Correction: An earlier version of this column stated incorrectly that Donald Trump's electoral college victory was the seventh largest of the past 10 presidential elections. It ranked eighth of the past 10 elections. This version has been updated.
I remember a sense of dread after Reagan was elected in 1980. It was nothing compared to this.
The CIA’s finding that Vladimir Putin’s Russia actively intervened in our election to help Donald Trump explains why many of us are not simply disappointed or unhappy that Trump won. We are genuinely alarmed. And Trump’s cavalier response to these fears only deepens them.
When The Post revealed the CIA’s conclusions about Russia, Trump’s response was to insult the CIA, tell a lie about the size of his victory and act as if an election still very fresh in our minds were some sort of historical event dating back to the Pilgrims.
I wouldn't count on this, Rep. Schiff.
Rep. Adam B. Schiff of California, the ranking Democrat on the House Intelligence Committee, was genuinely disturbed over how a pampered and privileged man so readily threw our intelligence officers under the bus to make a political point. “Perhaps, once he has taken office,” Schiff said, “Mr. Trump will go to CIA and look at the rows of memorial stars in the lobby — each representing a fallen officer — and reflect on his disparagement of the intelligence community’s work.”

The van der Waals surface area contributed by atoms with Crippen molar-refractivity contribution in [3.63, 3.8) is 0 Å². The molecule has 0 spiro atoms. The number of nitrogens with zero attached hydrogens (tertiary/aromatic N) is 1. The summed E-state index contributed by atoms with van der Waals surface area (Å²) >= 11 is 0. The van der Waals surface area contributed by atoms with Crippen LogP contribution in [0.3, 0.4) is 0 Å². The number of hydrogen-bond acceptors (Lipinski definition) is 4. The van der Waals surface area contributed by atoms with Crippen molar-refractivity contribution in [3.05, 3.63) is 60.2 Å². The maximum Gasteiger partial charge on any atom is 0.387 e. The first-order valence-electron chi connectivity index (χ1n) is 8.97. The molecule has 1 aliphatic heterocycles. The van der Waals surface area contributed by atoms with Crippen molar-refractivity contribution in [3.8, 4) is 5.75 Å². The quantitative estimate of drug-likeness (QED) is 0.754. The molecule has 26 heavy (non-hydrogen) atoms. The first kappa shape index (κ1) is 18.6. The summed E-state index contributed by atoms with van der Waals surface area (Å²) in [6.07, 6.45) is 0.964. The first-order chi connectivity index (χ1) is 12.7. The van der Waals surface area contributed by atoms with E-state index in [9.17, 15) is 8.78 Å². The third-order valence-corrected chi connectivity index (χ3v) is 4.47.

That's not how sociopaths roll.
Is it paranoid to want to know whether Tillerson’s ties to Putin are why he is at the top of Trump’s list to be our top diplomat? Is it out of line to wonder, given Trump’s lack of transparency about his finances, what role Russia has played in his business empire? After all, his son Donald Trump Jr. said in 2008 that “Russians make up a pretty disproportionate cross-section of a lot of our assets” and added: “We see a lot of money pouring in from Russia.” Now more than ever, we need to know exactly what he was talking about.